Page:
During the 2000 legislative session, HB 1365, the Safe Place for Newborns Act 2000, was introduced by five members of the Georgia House of Represen-tatives. It passed the House on March 3, but was defeated by the Senate March 22.
HB 360, the Safe Place for Newborns Act 2001, was introduced by six members of the Georgia House of Representatives during last years legislative session. It passed the House on March 7, but was referred by the Senate on the same day.
Score: Senate 2, New-borns 0.
This is not rocket science, but it may ensure the survival of future rocket scientists - if the Georgia Senate ever catches on. Any rocket scientists in that chamber?
Section 1 of the bill proposes amending Title 19 of the Georgia Code by adding Chapter 10A. Paragraph 3 says, It is the express purpose and intent of the General Assembly in enacting this chapter to prevent injuries to and deaths of newborn children that are caused by a mother who abandons the newborn.
Paragraph 4 says, A mother shall not be prosecuted for the crimes of cruelty to a child or abandonment of a dependent child because of the act of leaving her newborn child in the physical custody of an employee, agent, or member of the staff of a medical facility provided that the newborn child is no more than one week old and the mother shows proof of her identity, if available, to the person with whom the newborn is left and provides her name and address.
This legislation was so simple that I understand it. The members of the House wanted to protect newborn babies. A mother of a newborn could - if this legislation ever became law - legally abandon the child to someone at a hospital or county health center instead of abandoning the baby to death in a trash can, toilet, or cubby hole under a sink.
Almost three-fourths of the states have laws pertaining to newborn baby abandonment. Nationally, The Augusta Chronicle writes, a 1998 study showed that an estimated 31,000 babies were safely abandoned at hospitals, but that of 105 babies found abandoned in public places, 33 died before they were found.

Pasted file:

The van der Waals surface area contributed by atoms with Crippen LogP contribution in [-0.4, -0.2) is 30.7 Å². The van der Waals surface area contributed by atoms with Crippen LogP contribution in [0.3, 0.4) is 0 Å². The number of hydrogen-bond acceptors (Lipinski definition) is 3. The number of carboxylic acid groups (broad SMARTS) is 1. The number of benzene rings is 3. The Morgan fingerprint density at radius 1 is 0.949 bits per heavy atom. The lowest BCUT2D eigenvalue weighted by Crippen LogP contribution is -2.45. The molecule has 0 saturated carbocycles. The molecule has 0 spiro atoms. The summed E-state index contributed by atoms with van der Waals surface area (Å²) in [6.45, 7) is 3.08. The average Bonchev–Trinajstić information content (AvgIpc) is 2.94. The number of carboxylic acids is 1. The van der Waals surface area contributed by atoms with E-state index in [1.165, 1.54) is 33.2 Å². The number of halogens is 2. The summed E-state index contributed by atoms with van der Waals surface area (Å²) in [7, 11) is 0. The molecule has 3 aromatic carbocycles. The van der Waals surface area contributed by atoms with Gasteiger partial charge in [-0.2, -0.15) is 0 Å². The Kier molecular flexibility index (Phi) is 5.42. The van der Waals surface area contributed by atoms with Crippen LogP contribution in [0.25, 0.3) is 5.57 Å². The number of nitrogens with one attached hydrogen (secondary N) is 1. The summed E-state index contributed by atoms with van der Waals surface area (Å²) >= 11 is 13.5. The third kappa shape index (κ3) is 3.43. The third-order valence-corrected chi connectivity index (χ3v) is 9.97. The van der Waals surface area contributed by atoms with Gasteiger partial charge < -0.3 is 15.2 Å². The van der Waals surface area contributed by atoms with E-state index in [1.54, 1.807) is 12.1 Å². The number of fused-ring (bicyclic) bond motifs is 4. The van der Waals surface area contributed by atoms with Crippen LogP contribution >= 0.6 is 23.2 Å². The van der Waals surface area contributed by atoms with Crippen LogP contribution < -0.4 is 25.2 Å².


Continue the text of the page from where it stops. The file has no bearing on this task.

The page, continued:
One reason the Georgia Senate dumped this House version of a safe haven bill was the fear that Georgia could become a dumping grounds of sorts if neighboring states didnt enact similar laws.
Perhaps the good senators should leave Atlanta and travel east to Augusta, home of Krystal R. Middleton. Middleton was charged in August 2000 (in between the first no vote and the second failure to pass baby protection legislation) with the felony offense of reckless abandonment.
Assistant District Attorn-ey Jason Troiano said Mid-dleton delivered a healthy baby girl in the bathroom of her home, wrapped the newborn in two towels and put her under the sink. Inves-tigators found the baby dead. A pathologist determined the baby was full term and in good condition when born but died of asphyxia.
Fast forward to 2002.
Ron Shepherd of Savan-nah was picking up trash this past Monday. He saw a baby girls tummy in the dumpster, then her hands moved the trash that had partially covered her. Another few seconds and she would have died, crushed in a garbage truck, as someone intended.
A 7-pound, 14-ounce baby girl was just thrown away. Open the lid. Drop her in. A Safe Haven bill would have given her mother another option. A legal option. A life-saving option. But Georgias senators keep saying,Toss "em out!
Critics argue legalizing child abandonment sends a message promoting irresponsible behavior. But we have been doing that for years. Abortion on demand is the law of the land. School districts object to the teaching of abstinence. Condoms are passed out as the cure-all for hormone fever. And babies are created and birthed and abandoned.
Floridas Legislature looked at Georgias newborn baby protection bill as a pattern for their own. Sadly, Georgias Senate refused to pass it. And in Georgia, babies are abandoned and die in dumpsters. Those are needless deaths. But Georgia did not do anything about it last year; we used our 2001 special session in an attempt to redraw legislative districts and quit with that job unfinished, too. Meanwhile, the death toll rises.
Maybe this year it will stop?
(David Sisler is a local free-lance writer.)
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